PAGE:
There is a need for additional rapidly scalable, low-cost vaccines against severe acute respiratory syndrome coronavirus 2 (SARS-CoV-2) to achieve global vaccination. Aluminum hydroxide (alum) adjuvant is the most widely available vaccine adjuvant but elicits modest humoral responses. We hypothesized that phosphate-mediated coanchoring of the receptor binding domain (RBD) of SARS-CoV-2 together with molecular adjuvants on alum particles could potentiate humoral immunity by promoting extended vaccine kinetics and codelivery of vaccine components to lymph nodes. Modification of RBD immunogens with phosphoserine (pSer) peptides enabled efficient alum binding and slowed antigen clearance, leading to notable increases in germinal center responses and neutralizing antibody titers in mice. Adding phosphate-containing CpG or saponin adjuvants to pSer-RBD:alum immunizations synergistically enhanced vaccine immunogenicity in mice and rhesus macaques, inducing neutralizing responses against SARS-CoV-2 variants. Thus, phosphate-mediated coanchoring of RBD and molecular adjuvants to alum is an effective strategy to enhance the efficacy of SARS-CoV-2 subunit vaccines.

4.
Biotechnol Bioeng ; 119(2): 657-662, 2022 02.
Article in English | MEDLINE | ID: covidwho-1516721

ABSTRACT

Prevention of COVID-19 on a global scale will require the continued development of high-volume, low-cost platforms for the manufacturing of vaccines to supply ongoing demand. Vaccine candidates based on recombinant protein subunits remain important because they can be manufactured at low costs in existing large-scale production facilities that use microbial hosts like Komagataella phaffii (Pichia pastoris). Here, we report an improved and scalable manufacturing approach for the SARS-CoV-2 spike protein receptor-binding domain (RBD); this protein is a key antigen for several reported vaccine candidates. We genetically engineered a manufacturing strain of K. phaffii to obviate the requirement for methanol induction of the recombinant gene. Methanol-free production improved the secreted titer of the RBD protein by >5X by alleviating protein folding stress. Removal of methanol from the production process enabled to scale up to a 1200 L pre-existing production facility. This engineered strain is now used to produce an RBD-based vaccine antigen that is currently in clinical trials and could be used to produce other variants of RBD as needed for future vaccines.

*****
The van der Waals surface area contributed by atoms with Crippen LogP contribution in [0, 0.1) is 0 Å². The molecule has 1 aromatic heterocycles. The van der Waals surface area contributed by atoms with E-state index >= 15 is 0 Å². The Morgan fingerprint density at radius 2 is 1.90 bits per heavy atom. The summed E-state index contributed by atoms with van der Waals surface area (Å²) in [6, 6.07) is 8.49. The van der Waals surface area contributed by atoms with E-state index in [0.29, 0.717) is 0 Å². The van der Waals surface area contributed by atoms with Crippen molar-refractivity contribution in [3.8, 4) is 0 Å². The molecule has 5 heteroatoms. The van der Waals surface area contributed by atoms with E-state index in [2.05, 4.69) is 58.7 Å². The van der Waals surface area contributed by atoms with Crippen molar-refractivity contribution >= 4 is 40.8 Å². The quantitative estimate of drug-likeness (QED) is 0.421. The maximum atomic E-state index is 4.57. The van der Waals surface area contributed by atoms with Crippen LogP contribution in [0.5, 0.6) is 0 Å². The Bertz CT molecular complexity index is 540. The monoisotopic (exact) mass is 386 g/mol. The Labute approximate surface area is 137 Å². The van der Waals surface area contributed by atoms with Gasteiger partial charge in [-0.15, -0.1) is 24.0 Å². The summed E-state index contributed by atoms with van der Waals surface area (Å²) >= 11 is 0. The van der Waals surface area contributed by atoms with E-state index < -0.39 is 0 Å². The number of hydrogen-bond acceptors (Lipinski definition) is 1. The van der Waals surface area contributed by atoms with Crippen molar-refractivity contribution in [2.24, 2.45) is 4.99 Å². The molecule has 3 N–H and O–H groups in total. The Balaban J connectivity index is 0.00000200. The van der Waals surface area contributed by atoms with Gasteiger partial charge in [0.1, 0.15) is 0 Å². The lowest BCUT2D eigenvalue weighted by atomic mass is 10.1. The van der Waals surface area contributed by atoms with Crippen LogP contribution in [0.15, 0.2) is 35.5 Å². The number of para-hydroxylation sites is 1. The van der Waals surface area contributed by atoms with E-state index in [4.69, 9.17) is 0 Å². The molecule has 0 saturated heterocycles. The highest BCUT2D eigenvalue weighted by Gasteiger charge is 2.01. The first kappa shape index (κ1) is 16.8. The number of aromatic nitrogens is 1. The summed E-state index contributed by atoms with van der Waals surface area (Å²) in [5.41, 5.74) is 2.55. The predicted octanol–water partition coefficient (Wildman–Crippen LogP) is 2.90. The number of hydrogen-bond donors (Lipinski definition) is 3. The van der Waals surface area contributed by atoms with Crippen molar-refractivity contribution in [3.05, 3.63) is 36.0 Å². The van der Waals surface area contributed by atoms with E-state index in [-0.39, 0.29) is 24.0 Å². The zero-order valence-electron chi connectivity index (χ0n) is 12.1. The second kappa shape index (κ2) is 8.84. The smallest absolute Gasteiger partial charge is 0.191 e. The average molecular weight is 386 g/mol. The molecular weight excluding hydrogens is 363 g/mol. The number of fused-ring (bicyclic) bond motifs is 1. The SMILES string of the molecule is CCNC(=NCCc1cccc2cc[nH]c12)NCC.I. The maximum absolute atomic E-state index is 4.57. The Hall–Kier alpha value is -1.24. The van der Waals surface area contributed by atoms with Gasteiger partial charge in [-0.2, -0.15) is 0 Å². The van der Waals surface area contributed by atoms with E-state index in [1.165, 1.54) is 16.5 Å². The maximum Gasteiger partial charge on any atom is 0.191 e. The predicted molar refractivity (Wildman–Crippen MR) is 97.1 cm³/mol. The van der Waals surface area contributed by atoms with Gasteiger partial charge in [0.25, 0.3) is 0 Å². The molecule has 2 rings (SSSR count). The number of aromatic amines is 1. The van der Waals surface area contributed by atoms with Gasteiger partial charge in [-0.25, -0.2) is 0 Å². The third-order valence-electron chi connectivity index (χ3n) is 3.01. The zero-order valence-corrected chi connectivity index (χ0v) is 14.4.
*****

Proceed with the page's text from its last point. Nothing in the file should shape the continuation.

5.
Proc Natl Acad Sci U S A ; 118(38)2021 09 21.
Article in English | MEDLINE | ID: covidwho-1397979

ABSTRACT

Global containment of COVID-19 still requires accessible and affordable vaccines for low- and middle-income countries (LMICs). Recently approved vaccines provide needed interventions, albeit at prices that may limit their global access. Subunit vaccines based on recombinant proteins are suited for large-volume microbial manufacturing to yield billions of doses annually, minimizing their manufacturing cost. These types of vaccines are well-established, proven interventions with multiple safe and efficacious commercial examples. Many vaccine candidates of this type for SARS-CoV-2 rely on sequences containing the receptor-binding domain (RBD), which mediates viral entry to cells via ACE2. Here we report an engineered sequence variant of RBD that exhibits high-yield manufacturability, high-affinity binding to ACE2, and enhanced immunogenicity after a single dose in mice compared to the Wuhan-Hu-1 variant used in current vaccines. Antibodies raised against the engineered protein exhibited heterotypic binding to the RBD from two recently reported SARS-CoV-2 variants of concern (501Y.V1/V2). Presentation of the engineered RBD on a designed virus-like particle (VLP) also reduced weight loss in hamsters upon viral challenge.


Subject(s)
COVID-19 Vaccines/immunology , COVID-19/prevention & control , Protein Engineering/methods , SARS-CoV-2/metabolism , Spike Glycoprotein, Coronavirus/genetics , Animals , Antibodies, Viral/immunology , Antigens, Viral , Binding Sites , COVID-19/virology , COVID-19 Vaccines/economics , Humans , Immunogenicity, Vaccine , Mice , Mice, Inbred BALB C , Models, Molecular , Protein Binding , Protein Conformation , Saccharomycetales/metabolism , Vaccines, Subunit